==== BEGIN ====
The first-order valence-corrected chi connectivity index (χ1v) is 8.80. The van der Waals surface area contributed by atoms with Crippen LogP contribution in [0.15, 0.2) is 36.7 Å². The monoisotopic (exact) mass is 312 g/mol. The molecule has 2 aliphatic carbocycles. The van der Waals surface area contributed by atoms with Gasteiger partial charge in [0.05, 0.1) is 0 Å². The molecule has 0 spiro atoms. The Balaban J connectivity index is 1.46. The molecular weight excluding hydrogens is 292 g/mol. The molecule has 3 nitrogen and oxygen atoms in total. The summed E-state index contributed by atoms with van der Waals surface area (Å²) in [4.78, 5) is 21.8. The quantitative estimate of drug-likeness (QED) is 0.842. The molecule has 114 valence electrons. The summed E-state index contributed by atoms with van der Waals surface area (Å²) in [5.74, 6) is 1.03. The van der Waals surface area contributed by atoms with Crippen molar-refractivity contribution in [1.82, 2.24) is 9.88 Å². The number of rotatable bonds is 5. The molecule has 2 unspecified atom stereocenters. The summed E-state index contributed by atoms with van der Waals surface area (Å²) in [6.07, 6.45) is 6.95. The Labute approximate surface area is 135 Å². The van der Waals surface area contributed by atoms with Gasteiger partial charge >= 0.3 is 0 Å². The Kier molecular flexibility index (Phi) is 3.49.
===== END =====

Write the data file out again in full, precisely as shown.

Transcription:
The first-order valence-corrected chi connectivity index (χ1v) is 8.80. The van der Waals surface area contributed by atoms with Crippen LogP contribution in [0.15, 0.2) is 36.7 Å². The monoisotopic (exact) mass is 312 g/mol. The molecule has 2 aliphatic carbocycles. The van der Waals surface area contributed by atoms with Gasteiger partial charge in [0.05, 0.1) is 0 Å². The molecule has 0 spiro atoms. The Balaban J connectivity index is 1.46. The molecular weight excluding hydrogens is 292 g/mol. The molecule has 3 nitrogen and oxygen atoms in total. The summed E-state index contributed by atoms with van der Waals surface area (Å²) in [4.78, 5) is 21.8. The quantitative estimate of drug-likeness (QED) is 0.842. The molecule has 114 valence electrons. The summed E-state index contributed by atoms with van der Waals surface area (Å²) in [5.74, 6) is 1.03. The van der Waals surface area contributed by atoms with Crippen molar-refractivity contribution in [1.82, 2.24) is 9.88 Å². The number of rotatable bonds is 5. The molecule has 2 unspecified atom stereocenters. The summed E-state index contributed by atoms with van der Waals surface area (Å²) in [6.07, 6.45) is 6.95. The Labute approximate surface area is 135 Å². The van der Waals surface area contributed by atoms with Gasteiger partial charge >= 0.3 is 0 Å². The Kier molecular flexibility index (Phi) is 3.49.